Tomahawk Anonymous

Tomahawk Anonymous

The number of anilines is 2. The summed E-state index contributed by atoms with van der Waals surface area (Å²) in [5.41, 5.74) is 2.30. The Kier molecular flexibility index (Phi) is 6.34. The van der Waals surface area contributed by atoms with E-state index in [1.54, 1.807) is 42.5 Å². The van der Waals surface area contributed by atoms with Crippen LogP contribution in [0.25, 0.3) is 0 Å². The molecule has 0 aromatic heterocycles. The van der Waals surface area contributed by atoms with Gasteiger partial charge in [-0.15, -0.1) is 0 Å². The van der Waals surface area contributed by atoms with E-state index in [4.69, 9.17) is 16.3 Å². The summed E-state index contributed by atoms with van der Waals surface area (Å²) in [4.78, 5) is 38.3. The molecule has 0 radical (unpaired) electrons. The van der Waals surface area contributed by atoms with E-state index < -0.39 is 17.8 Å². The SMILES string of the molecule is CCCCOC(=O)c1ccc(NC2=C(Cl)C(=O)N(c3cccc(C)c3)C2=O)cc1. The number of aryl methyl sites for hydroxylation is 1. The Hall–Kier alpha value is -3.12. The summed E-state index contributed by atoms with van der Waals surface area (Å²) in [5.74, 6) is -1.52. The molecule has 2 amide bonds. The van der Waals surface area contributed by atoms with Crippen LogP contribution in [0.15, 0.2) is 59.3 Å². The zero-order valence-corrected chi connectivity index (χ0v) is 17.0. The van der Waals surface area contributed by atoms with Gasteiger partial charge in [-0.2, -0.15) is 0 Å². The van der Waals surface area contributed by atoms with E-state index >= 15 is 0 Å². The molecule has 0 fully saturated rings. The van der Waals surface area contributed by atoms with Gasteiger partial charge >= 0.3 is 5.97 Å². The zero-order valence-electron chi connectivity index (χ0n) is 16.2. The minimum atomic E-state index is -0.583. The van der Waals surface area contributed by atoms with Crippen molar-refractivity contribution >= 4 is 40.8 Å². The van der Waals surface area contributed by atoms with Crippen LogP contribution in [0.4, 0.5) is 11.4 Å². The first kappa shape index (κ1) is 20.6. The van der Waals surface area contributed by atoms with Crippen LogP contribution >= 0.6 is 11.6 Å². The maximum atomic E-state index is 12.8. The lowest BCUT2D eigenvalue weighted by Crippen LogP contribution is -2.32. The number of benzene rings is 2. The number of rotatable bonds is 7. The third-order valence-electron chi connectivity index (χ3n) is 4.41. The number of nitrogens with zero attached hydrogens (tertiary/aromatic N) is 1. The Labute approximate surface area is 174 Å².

Mike Patton has long been acknowledged as one of the, if not the, most talented, boundary ignoring, prolific and challenging musical geniuses in music. Channelling his boundless creativity into numerous projects (i.e., Peeping Tom is his "pop” band, Fantômas his "metal” group, etc.), these self-imposed boxes are usually thought outside of, or discarded, post-haste. However, for his "rock” super-project, featuring Duane Denison (ex-Jesus Lizard) and John Stanier (Helmet, Battles), it’s not Patton’s impetus that drives Tomahawk on their third release into strange new realms but Denison’s. As the story goes, Denison was inspired after touring with Hank Williams III years ago, visiting numerous Indian reservations along the way, to research more "aggressive, spookier and kinetic” Native American music. The results find Tomahawk retaining and expanding all the inherent weirdness of their previous two releases, combining them with Denison’s "research” while sacrificing most of their "rock” factor. It’s a rather strange trip, at times, but it’s not totally bewildering for fans of Patton or Tomahawk, as songs like "Omaha Dance” sound like a combination of Ennio Morricone’s work on The Good, The Bad and The Ugly crossed with Faith No More circa Album of the Year, while others aren’t far removed from Patton’s collaborations with the Melvins, and Tomahawk’s past sonic signifiers are still identifiable. While there is nothing as immediate as "Rape This Day” or "God Hates a Coward,” Anonymous effortlessly incorporates and executes what could have been a terrible gimmick in lesser hands. (Ipecac)